• robo (z6a)
    6 days ago

    I should clarify that I know many more lgbtq+ people that fought for/donated to/marched for/voted for marriage equality, I don’t mean to say that a few spoke for the whole. It’s a complicated issue!

  • Zalco/bring back Sophie!
    6 days ago
    last modified: 6 days ago

    What kind of people constitute a chosen family outside of a traditional dyad?

    Plural marriages are not an innovation. Non committed s&xual hookups are not novel either.

    Living with grandma and grandpa, aunts and uncles, has been around for a while too.

  • bbstx
    5 days ago

    Why not invite the wife, too, as long as the husband pays for all three of them? bpath, you literally made me laugh out loud with this comment.


    My biggest struggle with all of this is how to pronounce polyamory/ployamorous and all of its iterations.


    I have nothing to add that hasn’t already been said. The whole thing sounds like a train wreck to me. You can give that pig a latin-ish name, but it is still a cheating pig.

  • bpath
    5 days ago

    The writer calls it a family trip. The daughter is in a relationship. Is that relationship a family, with all the shared rights and responsibilities, hopes and fears, commitments, duties, plans, love, forgiveness, on and on? If so, they all need to have a talk.

  • Yayagal
    5 days ago

    I would have to say NO to the whole situation as the person who is going to pay for all this will not be comfortable and the man who the daughter wants to take is a freeloader. NO NO NO


  • hhireno
    5 days ago

    Just based on the scant information provided, I think Mother is still carrying unhandled baggage from her divorce (which might have been finalized last week or 20 years ago 🤷🏼‍♀️), and doesn't have a great relationship with the daughter. (I have a great relationship with my Mum so I’m not projecting 😆. I can easily be misreading the situation because, as we know, we have very little info.) She’s afraid that not inlcuding the guy means her daughter won’t go on vacation with her. Does she treat to vacations because she’s generous or because she has to pay for the daughter to spend time together? Also, she brings the concern to an advice column and not the daughter. She will pay for time together but she can’t talk to her honestly? That’s sad.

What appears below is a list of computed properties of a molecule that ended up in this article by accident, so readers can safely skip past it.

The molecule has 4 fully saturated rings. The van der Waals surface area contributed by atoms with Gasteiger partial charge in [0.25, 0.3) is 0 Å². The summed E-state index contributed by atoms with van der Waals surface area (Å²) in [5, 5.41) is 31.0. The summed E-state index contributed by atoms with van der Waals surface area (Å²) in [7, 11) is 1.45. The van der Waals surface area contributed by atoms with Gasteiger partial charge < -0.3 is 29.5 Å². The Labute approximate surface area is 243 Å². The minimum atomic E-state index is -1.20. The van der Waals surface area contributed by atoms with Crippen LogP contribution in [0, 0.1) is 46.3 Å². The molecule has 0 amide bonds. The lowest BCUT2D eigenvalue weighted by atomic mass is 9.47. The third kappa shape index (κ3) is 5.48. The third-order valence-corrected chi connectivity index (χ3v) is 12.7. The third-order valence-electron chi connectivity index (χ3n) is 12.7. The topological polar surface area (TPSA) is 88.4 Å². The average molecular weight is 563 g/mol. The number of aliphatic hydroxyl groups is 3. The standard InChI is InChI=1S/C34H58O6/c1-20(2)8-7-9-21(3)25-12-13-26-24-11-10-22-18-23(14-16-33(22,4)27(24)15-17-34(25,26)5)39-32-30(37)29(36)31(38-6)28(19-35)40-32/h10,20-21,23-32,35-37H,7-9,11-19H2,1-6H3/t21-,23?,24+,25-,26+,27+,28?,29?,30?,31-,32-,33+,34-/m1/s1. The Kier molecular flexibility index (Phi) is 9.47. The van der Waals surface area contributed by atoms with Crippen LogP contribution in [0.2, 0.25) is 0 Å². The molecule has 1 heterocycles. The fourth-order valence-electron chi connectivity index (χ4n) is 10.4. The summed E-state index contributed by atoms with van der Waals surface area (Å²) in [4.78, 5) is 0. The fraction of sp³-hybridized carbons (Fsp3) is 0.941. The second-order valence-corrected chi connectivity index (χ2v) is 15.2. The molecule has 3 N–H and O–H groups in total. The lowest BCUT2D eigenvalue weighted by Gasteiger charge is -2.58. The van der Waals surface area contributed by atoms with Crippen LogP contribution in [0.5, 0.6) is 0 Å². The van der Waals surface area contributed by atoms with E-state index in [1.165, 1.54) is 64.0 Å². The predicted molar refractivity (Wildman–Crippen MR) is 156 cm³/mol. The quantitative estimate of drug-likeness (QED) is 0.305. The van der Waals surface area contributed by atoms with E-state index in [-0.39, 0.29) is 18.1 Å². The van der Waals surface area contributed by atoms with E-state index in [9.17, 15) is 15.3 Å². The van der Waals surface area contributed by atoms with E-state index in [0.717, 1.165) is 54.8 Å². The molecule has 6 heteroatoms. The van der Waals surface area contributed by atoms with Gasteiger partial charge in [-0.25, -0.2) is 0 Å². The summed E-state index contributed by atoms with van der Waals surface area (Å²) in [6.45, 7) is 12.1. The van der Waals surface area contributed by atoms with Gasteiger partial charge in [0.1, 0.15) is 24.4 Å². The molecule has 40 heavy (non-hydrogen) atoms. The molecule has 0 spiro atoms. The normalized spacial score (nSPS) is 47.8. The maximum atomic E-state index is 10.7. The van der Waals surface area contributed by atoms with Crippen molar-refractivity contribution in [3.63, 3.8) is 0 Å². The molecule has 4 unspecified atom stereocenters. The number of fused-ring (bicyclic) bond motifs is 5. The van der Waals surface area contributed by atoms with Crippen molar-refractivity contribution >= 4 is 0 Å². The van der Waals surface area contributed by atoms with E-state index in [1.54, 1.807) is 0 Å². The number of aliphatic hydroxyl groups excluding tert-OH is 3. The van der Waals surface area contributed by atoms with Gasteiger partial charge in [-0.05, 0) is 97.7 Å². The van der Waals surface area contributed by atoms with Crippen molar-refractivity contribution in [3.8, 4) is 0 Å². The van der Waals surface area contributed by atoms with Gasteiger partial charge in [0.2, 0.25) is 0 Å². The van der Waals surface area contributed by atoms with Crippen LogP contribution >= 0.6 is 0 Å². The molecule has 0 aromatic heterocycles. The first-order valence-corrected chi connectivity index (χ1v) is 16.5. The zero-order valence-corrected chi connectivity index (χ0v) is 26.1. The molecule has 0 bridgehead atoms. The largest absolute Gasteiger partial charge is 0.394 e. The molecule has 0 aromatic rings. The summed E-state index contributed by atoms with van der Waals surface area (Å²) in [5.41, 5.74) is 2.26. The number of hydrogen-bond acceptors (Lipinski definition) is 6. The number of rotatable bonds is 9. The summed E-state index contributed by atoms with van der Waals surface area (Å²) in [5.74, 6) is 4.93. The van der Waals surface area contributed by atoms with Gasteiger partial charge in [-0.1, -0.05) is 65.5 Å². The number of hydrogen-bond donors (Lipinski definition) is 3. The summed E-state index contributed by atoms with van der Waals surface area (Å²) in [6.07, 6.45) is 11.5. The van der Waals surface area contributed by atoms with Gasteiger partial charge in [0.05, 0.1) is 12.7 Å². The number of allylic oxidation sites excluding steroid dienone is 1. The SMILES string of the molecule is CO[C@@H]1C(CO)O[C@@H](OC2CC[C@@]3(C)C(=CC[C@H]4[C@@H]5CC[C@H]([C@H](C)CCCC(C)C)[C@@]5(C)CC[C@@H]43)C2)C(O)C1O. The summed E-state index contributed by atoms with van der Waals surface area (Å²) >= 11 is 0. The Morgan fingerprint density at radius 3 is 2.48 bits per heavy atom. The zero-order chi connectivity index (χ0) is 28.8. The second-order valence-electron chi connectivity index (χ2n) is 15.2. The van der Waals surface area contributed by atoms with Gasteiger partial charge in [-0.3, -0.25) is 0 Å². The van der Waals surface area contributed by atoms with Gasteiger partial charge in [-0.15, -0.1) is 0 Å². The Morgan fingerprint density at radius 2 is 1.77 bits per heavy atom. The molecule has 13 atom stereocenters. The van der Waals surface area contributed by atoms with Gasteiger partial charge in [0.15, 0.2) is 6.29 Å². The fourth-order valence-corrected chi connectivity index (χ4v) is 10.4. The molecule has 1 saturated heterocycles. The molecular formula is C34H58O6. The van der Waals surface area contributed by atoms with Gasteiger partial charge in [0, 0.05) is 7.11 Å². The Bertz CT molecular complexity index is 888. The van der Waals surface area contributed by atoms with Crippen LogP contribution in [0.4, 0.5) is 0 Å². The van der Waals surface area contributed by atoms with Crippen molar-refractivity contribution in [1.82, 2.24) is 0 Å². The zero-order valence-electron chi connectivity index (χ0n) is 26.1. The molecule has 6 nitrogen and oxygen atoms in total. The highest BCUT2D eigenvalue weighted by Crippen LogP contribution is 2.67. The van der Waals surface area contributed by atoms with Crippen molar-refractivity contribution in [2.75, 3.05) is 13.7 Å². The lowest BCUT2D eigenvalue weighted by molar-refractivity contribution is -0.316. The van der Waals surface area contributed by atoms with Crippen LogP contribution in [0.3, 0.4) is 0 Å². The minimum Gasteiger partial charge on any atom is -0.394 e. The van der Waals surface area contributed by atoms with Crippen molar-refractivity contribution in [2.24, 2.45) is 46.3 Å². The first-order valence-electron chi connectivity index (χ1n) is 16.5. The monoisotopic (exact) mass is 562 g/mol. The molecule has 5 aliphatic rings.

I don’t understand the poly lifestyle, but I think that situation is secondary to her relationship insecurities.

  • deegw
    4 days ago
    last modified: 4 days ago

    The article popped up on my FB again. Almost 5,000 comments! We are not the only group that has a lot to say about it.

  • l pinkmountain
    4 days ago

    I wouldn't call having a fun side relationship with a married man a polyamorous relationship, even if the wife is fine with it. I can well see why Mom would post on an advice column, because she probably can't advise daughter on the long term consequences of this kind of relationship at her age. But in my mind, it would take a lot of insensitivity on the daughter's part to expect her family to pay for this guy to accompany her on a family trip to Greece. Not to mention, how does the wife feel about hubs being off having a big Greek vacation with his girlfriend? One could hope she has similar fun times planned for herself . . .

  • terezosa / terriks
    4 days ago

    I wouldn't call having a fun side relationship with a married man a polyamorous relationship, even if the wife is fine with it.


    I don't think that is what it was called in the original letter, which didn't go into any detail about the relationship.

  • jojoco
    3 days ago

    I finally saw this letter in print yesterday's NYT. Barely gave it a glance. So yesterday's news. lol

  • Tina Marie
    3 days ago

    My pastor actually used the word polyamorous in his sermon yesterday and I about choked!! LOL

  • mtnrdredux_gw
    Original Author
    3 days ago

    For, or against, Tina? LOL